Step 2: **Table_array** - This is the table or range in which the data that you are searching for can be retrieved from. Our range is **$A$2:$B$14**.

Step 3: **Col_index_num** - This is the column number from the Table_array value in which the data you seek is retrieved from. Keep in mind that the Lookup_value is in column 1. Count how many columns to the right that your desired results is from your Lookup_value. Our desired result is one column to the right of the lookup_value, therefore our column number is **2**.

Step 4: **Range_lookup** - Choose whether you want to find the closest match to your lookup_value or find an exact match. Enter 1 (TRUE) for the closest match; Enter 0 (FALSE) for an exact match. We want an exact match so our range_lookup is **0**.

Hope this helps!

Try this out for yourself in cell E10 and post your formula.

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06-25-2019 10:58 PM

@PReagan Thank you for taking out time and posting the answer. However, I still have some doubts and if you can help in clearing up those:

1) How **would the formula in the cell E1 look like** , had there been **"no headings for the data in Column A and Column B", that is, the headings, namely "Column 1 and Market value" were not present and the data actually started from the cells A1 and B1, extending till A13 AND B13 respectively. Also, suppose the that the data for which the values need to be found started from D1 and extended till D9.**

**Lastly, did not understand the significance of the highlighted part of your earlier answer, particularly for the correct application of the formula. Please refer to the attched picture.**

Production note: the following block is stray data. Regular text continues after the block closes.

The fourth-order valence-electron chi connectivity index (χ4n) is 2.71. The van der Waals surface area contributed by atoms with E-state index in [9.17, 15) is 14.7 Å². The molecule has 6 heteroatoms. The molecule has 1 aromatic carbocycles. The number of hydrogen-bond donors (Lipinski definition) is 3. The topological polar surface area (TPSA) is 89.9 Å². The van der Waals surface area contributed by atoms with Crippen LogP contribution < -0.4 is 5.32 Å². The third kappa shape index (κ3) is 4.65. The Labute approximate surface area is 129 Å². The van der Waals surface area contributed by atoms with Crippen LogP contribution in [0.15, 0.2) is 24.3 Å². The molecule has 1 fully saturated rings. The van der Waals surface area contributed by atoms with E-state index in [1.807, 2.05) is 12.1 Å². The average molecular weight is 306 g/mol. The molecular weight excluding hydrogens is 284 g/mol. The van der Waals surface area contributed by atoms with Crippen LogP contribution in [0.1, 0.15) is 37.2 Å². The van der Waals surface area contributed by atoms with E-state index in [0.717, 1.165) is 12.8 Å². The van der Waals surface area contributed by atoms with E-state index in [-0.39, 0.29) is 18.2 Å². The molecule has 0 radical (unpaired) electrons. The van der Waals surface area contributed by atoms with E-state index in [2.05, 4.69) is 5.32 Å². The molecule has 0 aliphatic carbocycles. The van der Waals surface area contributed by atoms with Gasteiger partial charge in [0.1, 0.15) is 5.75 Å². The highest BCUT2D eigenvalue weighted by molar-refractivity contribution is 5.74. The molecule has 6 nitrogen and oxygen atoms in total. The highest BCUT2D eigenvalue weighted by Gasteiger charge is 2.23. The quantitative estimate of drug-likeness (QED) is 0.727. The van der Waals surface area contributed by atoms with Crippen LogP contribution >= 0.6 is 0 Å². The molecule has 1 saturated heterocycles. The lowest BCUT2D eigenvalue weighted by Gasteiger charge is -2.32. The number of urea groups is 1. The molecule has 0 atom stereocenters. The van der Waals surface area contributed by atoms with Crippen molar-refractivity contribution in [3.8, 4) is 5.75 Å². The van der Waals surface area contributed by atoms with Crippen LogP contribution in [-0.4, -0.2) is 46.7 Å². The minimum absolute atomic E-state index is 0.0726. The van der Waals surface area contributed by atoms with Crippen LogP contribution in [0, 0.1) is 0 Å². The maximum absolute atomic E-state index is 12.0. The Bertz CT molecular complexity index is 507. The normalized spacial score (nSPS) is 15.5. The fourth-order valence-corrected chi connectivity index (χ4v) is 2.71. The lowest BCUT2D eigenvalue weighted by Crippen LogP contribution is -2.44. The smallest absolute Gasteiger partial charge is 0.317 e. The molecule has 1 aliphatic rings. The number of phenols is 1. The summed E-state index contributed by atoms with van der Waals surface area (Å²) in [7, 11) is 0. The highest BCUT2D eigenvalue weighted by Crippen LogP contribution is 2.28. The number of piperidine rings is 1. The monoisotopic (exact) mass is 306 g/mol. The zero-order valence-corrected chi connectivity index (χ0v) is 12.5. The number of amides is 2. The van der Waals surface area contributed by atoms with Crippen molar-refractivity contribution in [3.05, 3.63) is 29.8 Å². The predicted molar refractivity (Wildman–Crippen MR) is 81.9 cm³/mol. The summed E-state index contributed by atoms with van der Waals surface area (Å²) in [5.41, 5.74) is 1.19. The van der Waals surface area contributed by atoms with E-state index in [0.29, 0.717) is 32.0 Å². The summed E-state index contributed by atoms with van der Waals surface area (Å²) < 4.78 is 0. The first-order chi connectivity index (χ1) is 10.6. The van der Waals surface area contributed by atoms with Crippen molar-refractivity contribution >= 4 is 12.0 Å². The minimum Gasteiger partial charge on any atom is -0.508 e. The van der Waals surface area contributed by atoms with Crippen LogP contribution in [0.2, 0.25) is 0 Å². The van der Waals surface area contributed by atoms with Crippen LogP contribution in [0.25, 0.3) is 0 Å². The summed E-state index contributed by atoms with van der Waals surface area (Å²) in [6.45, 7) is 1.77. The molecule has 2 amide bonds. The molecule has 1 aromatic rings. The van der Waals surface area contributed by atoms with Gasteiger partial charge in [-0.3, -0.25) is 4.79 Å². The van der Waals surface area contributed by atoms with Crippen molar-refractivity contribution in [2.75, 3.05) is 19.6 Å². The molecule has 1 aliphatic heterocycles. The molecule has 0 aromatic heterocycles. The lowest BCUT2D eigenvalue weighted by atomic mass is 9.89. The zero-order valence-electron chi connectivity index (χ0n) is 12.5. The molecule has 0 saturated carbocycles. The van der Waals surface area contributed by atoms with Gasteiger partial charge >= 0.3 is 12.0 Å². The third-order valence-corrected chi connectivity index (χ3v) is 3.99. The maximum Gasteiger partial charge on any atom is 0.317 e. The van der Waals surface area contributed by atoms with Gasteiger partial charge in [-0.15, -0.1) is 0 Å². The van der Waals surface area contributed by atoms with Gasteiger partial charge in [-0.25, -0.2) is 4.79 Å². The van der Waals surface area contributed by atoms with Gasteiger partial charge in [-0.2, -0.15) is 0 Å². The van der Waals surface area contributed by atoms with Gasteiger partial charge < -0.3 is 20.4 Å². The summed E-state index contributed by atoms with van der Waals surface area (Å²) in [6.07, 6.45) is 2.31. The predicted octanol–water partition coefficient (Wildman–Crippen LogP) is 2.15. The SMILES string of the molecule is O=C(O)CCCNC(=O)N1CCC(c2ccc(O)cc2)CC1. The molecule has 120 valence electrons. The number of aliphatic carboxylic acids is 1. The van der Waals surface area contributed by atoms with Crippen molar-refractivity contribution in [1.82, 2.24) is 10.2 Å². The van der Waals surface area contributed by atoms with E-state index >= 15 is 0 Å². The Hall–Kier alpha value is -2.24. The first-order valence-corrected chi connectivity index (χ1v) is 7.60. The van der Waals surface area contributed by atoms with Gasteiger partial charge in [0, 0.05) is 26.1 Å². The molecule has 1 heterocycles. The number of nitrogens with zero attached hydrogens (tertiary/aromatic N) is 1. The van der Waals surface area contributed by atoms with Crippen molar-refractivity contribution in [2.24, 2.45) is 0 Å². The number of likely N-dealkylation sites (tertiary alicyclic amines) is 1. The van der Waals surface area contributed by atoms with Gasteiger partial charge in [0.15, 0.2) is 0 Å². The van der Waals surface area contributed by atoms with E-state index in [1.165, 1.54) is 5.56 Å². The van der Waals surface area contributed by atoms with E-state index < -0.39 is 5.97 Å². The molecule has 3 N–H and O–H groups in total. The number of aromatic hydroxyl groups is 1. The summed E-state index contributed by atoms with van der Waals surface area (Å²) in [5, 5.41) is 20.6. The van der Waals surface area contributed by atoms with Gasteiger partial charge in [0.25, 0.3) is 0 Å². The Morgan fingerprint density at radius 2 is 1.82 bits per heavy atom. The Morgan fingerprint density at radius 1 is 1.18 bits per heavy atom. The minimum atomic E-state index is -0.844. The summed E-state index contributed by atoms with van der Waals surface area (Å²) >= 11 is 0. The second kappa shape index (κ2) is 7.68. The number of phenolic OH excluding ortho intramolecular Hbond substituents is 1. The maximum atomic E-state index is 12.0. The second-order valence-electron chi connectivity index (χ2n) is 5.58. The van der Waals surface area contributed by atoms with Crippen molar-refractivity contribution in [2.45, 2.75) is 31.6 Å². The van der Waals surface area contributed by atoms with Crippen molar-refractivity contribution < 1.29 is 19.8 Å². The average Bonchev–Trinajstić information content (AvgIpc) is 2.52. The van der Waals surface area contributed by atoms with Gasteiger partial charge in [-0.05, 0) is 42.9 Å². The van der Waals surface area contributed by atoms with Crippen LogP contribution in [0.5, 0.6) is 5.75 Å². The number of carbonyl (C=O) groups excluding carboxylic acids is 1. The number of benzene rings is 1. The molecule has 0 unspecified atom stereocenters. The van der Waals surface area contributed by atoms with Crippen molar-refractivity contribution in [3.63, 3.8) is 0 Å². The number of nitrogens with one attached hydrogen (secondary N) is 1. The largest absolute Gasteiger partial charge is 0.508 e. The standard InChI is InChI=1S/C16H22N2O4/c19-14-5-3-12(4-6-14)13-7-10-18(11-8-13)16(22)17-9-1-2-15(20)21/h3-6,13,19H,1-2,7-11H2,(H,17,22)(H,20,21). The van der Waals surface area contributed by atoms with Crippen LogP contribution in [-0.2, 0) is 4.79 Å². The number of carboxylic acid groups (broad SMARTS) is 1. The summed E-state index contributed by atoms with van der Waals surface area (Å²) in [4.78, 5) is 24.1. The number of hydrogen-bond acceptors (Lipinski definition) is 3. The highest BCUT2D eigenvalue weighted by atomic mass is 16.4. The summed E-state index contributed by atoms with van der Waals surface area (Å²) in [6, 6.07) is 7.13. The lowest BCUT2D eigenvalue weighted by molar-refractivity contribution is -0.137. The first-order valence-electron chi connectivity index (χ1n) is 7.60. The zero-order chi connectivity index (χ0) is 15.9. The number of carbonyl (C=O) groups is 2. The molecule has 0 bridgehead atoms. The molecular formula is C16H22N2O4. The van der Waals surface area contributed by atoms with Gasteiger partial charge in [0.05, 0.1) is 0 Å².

**Regards.**

**Ps: once you help me clear the above concepts, will certainly post the answer to the exercise u had given me. Thanks**

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06-26-2019 06:22 AM

SolutionHello @learningexcel,

You would simply adjust your Lookup_value and Table_array accordingly. So cell E1 would contain the formula =Vlookup(D1,$A$1:$B$13,**2**,FALSE).

The **2** in this formula comes from the fact that you want to return the market value of the company that you are looking up. The market value in your Table_array is located in column **2** (the companies are located in column 1). This is where the **2** comes from.

Hopefully this all makes sense to you. Let me know if there are any other questions!

PReagan

Best Response confirmed by
learningexcel (Occasional Contributor)

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06-26-2019 11:26 PM

@PReagan Thanks a lot in making me underdstand the **significance of that 2**. However, just to clear up my last confusion, ( *if you do not mind :) * ) and to have a crystal clear concept, **suppose if I introduce a "new column" with some values between the "column A" and "column B",** **that is "column 1" and "market value", and considering the original posted scenario (as in the below picture):**

**Now, when I apply Vlookup in the cell E2 (for the picture/ scenario attched), considering that a column has been introduced between column A and column B**,

*=VLOOKUP(D2, A2:C14,***3,**0)** OR ***VLOOKUP(D2, A2:C14,***3,**1) for the exact and approximate matches repectively.

Since a new column has been introduced,** the "market value" column (which haS NOW SHIFTED TO COLUMNC) , from which the VLOOKUP function is actually searching and accessing the correct value**__ has shifted to number 3,hence the Bold 3 in the above VLOOKUP formula__,** is that correct?**

**Regards,**

**Learningexcel**

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06-27-2019 05:44 AM

That is correct!

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06-29-2019 11:42 PM

Thank you so much @PRegan